Online reading communities have been around for a while but none of them have captured the attention of readers, publishers and retailers quite like BookTok.
Perception and reality collide when a mother and daughter are compelled to live in the shadow of a monstrous artist.
Multinational corporations can dictate how resources are allocated, territories are governed, and justice is defined.
Martin Puchner’s engaging new history argues that every culture has its backstory of influences
Leigh Sales’ new book shares the insights of more than 30 prominent and experienced Australian journalists, including Laurie Oakes, Samantha Maiden and Trent Dalton, about their craft.
An irresistible history of the OED reveals that English is a global language in its sources, its reach and its ownership.
Laura Elizabeth Woollett’s fourth novel cracks open the toxic power dynamics between a privileged huddle of ‘Blondes’ and the culturally diverse girls they seek to marginalise.
A new book designed to interest potential and beginning readers also offers plenty of new ideas to interest well-versed Murnanians.
Donald Horne’s genius was his ability to capture on the page a personal intellectual journey that reflected one the nation was also taking.
No matter how much we believe our knowledge and our technological capabilities have evolved, pandemics prove we are still at the mercy of the natural world.
The early Nelson comes across as a man consumed by insecurity and ambition, plagued by inner strife and anger.
Some fairy tales tell the brutal truth, others offer the hope of a happy ending. Immaculate raises the possibility of both.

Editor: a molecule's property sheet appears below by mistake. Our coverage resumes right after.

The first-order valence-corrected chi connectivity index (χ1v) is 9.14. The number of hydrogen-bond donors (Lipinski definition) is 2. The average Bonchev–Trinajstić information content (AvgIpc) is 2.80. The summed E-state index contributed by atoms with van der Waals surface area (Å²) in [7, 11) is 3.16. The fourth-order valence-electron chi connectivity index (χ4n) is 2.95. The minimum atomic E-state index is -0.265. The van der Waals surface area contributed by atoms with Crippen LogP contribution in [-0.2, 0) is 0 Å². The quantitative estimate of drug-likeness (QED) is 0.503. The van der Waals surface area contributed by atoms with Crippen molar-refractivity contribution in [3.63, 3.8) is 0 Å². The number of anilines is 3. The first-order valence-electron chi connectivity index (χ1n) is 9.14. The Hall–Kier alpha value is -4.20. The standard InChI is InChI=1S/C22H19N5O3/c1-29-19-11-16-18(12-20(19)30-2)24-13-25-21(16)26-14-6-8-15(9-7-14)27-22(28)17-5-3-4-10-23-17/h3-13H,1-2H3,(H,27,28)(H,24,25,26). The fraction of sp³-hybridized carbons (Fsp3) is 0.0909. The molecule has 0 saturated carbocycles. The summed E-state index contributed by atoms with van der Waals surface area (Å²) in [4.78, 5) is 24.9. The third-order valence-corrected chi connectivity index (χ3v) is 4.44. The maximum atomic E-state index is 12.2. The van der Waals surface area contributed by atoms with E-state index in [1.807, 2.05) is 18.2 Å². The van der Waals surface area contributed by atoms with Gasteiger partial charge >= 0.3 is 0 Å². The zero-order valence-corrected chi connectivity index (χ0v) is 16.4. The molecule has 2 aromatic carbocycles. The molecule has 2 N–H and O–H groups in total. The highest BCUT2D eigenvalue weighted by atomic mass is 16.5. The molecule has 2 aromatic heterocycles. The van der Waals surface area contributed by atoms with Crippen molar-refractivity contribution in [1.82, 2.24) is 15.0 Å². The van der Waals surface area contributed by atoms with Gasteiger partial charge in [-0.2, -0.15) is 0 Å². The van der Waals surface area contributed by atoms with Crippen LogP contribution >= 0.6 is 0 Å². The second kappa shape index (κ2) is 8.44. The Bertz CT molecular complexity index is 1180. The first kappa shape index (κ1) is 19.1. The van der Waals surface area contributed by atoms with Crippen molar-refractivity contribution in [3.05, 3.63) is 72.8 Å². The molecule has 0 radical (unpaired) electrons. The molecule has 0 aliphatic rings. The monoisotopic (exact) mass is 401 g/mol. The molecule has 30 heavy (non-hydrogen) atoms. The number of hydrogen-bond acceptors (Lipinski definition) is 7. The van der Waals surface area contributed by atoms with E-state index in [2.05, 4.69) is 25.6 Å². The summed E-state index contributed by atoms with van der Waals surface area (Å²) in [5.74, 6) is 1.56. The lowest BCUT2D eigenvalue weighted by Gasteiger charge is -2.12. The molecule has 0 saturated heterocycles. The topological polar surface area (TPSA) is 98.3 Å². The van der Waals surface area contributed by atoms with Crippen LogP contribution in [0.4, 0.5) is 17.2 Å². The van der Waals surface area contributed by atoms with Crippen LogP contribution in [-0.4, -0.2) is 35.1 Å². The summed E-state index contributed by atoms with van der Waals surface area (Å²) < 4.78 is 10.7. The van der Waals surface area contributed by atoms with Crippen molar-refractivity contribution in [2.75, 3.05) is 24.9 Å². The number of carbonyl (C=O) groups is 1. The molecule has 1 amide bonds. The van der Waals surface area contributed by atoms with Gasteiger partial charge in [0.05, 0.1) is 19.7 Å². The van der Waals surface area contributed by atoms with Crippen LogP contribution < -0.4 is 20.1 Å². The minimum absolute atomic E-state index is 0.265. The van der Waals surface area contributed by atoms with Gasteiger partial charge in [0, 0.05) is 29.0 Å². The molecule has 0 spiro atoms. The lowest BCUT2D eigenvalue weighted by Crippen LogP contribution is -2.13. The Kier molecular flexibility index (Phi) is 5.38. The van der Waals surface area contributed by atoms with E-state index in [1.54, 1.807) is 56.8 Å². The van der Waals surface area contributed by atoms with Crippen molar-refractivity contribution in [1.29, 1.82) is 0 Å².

Philosopher Markus Gabriel argues that a new enlightenment based on moral facts is necessary to overcome the darkness of our times.
The machinations of a young and ambitious media mogul are laid bare in a detailed new biography.
Crook Manifesto confounds expectations only insofar as it is unprecedented for Colson Whitehead to repeat himself.
If you’re writing about something essentially trivial, your work has to be of an exceptional standard. But Michael J. Seidlinger’s Scream relies too much on his own low-stakes victimhood.
Countless memoirs have been published by US and British veterans in the 20 years since the Iraq War began in March 2003. Iraqi journalist Ghaith Abdul-Ahad offers a fresh perspective.
Family memoir and reimagined history dovetail beautifully in Kate Grenville’s latest novel.
Jessica Zhan Mei Yu’s witty, ‘effervescent’ debut novel follows a Sylvia-Plath-loving young Malaysian-Australian writer’s journey to ‘the heart of empire’ in the UK.
Nadia Comăneci was the most famous gymnast in the world when she defected from Romania in 1989. A new book includes 25,000 pages worth of secret police surveillance material.